Click through the photos below to see what life is like for the fishing communities of Terrebonne Parish, Louisiana.
During our time here, we learned just how important fishing is to the local communities as a source of food, jobs, culture, and pride. People in South Louisiana love living here and working on the water despite the many challenges. While falling prices are hurting fishermen, community-oriented solutions like buying directly from fishermen are picking up some of the slack. Through the next generation, there is hope to not just continue cultural traditions, but to use cutting-edge science to protect and restore habitats. By blending science, tradition, and passion, the fishing communities of Terrebonne Parish are working hard-and working together- to protect their way of life. Like much of what we saw here, the solutions are homegrown, from the people and for the people. After all they’ve already overcome together, we wouldn’t bet against them.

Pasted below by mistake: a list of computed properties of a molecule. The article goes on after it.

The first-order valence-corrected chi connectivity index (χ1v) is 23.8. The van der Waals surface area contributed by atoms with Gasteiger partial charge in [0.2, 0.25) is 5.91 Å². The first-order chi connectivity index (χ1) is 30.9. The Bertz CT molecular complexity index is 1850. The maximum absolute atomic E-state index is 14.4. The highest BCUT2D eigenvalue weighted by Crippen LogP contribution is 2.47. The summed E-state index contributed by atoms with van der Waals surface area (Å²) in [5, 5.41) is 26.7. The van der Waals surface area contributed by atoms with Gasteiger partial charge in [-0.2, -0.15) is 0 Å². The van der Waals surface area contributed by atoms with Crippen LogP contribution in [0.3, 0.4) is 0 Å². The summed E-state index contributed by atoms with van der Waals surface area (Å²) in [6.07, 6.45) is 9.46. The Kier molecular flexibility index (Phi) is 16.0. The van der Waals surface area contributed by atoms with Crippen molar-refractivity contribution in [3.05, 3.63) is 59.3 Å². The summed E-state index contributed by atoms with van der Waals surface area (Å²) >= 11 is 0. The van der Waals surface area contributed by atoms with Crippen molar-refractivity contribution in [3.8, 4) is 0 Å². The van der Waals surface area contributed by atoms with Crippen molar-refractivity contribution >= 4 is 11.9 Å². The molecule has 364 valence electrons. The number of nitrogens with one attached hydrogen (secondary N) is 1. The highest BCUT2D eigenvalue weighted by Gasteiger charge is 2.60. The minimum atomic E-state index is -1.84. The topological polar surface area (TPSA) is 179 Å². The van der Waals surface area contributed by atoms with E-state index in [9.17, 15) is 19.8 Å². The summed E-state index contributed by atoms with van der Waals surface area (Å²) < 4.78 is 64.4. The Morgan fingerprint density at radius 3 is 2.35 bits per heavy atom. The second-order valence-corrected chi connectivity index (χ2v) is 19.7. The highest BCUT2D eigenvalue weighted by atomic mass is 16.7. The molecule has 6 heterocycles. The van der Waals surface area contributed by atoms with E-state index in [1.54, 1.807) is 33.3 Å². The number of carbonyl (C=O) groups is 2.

Solomon David, Samantha Oester, Rafeed Hussain, and Rachel Guillory contributed to this report. Thanks also to OceanDotComm participants who contributed additional photographs including Susan Von Thun, Alexander Havens, Rebecca Helm, Delaina LeBlanc, and Nicole Morgan.